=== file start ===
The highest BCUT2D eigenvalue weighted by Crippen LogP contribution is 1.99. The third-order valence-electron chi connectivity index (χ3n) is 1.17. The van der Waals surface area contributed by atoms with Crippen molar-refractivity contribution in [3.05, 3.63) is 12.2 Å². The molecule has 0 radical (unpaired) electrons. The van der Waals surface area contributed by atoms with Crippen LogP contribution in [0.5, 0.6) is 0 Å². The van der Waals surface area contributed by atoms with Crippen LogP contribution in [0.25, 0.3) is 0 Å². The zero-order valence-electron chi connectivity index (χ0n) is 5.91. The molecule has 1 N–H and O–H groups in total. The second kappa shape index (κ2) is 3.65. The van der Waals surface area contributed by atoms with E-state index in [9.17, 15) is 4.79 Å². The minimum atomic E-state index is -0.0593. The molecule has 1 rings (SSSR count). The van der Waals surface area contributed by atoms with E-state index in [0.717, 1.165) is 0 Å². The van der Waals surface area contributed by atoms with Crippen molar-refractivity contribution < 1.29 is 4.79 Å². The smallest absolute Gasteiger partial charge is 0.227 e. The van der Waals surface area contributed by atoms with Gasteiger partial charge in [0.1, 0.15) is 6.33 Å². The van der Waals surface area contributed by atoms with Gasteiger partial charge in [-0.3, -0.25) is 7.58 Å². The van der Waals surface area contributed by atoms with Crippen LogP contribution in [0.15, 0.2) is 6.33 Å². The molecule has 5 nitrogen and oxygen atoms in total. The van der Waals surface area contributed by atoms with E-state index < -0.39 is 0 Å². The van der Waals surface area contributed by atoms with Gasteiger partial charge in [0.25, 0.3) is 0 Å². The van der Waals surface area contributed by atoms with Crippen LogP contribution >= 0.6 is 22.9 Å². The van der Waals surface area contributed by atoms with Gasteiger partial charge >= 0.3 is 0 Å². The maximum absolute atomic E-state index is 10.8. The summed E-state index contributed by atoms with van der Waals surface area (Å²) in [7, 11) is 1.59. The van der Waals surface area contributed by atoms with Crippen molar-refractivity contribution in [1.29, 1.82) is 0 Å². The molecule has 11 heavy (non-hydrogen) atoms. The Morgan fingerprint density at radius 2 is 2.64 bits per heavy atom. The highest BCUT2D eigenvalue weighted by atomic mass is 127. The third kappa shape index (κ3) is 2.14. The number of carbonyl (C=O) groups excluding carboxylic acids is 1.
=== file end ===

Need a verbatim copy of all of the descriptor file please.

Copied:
The highest BCUT2D eigenvalue weighted by Crippen LogP contribution is 1.99. The third-order valence-electron chi connectivity index (χ3n) is 1.17. The van der Waals surface area contributed by atoms with Crippen molar-refractivity contribution in [3.05, 3.63) is 12.2 Å². The molecule has 0 radical (unpaired) electrons. The van der Waals surface area contributed by atoms with Crippen LogP contribution in [0.5, 0.6) is 0 Å². The van der Waals surface area contributed by atoms with Crippen LogP contribution in [0.25, 0.3) is 0 Å². The zero-order valence-electron chi connectivity index (χ0n) is 5.91. The molecule has 1 N–H and O–H groups in total. The second kappa shape index (κ2) is 3.65. The van der Waals surface area contributed by atoms with E-state index in [9.17, 15) is 4.79 Å². The minimum atomic E-state index is -0.0593. The molecule has 1 rings (SSSR count). The van der Waals surface area contributed by atoms with E-state index in [0.717, 1.165) is 0 Å². The van der Waals surface area contributed by atoms with Crippen molar-refractivity contribution < 1.29 is 4.79 Å². The smallest absolute Gasteiger partial charge is 0.227 e. The van der Waals surface area contributed by atoms with Gasteiger partial charge in [0.1, 0.15) is 6.33 Å². The van der Waals surface area contributed by atoms with Gasteiger partial charge in [-0.3, -0.25) is 7.58 Å². The van der Waals surface area contributed by atoms with Crippen LogP contribution in [0.15, 0.2) is 6.33 Å². The molecule has 5 nitrogen and oxygen atoms in total. The van der Waals surface area contributed by atoms with E-state index < -0.39 is 0 Å². The van der Waals surface area contributed by atoms with Gasteiger partial charge in [0.25, 0.3) is 0 Å². The van der Waals surface area contributed by atoms with Crippen LogP contribution >= 0.6 is 22.9 Å². The van der Waals surface area contributed by atoms with Gasteiger partial charge >= 0.3 is 0 Å². The maximum absolute atomic E-state index is 10.8. The summed E-state index contributed by atoms with van der Waals surface area (Å²) in [7, 11) is 1.59. The van der Waals surface area contributed by atoms with Crippen molar-refractivity contribution in [1.29, 1.82) is 0 Å². The molecule has 11 heavy (non-hydrogen) atoms. The Morgan fingerprint density at radius 2 is 2.64 bits per heavy atom. The highest BCUT2D eigenvalue weighted by atomic mass is 127. The third kappa shape index (κ3) is 2.14. The number of carbonyl (C=O) groups excluding carboxylic acids is 1.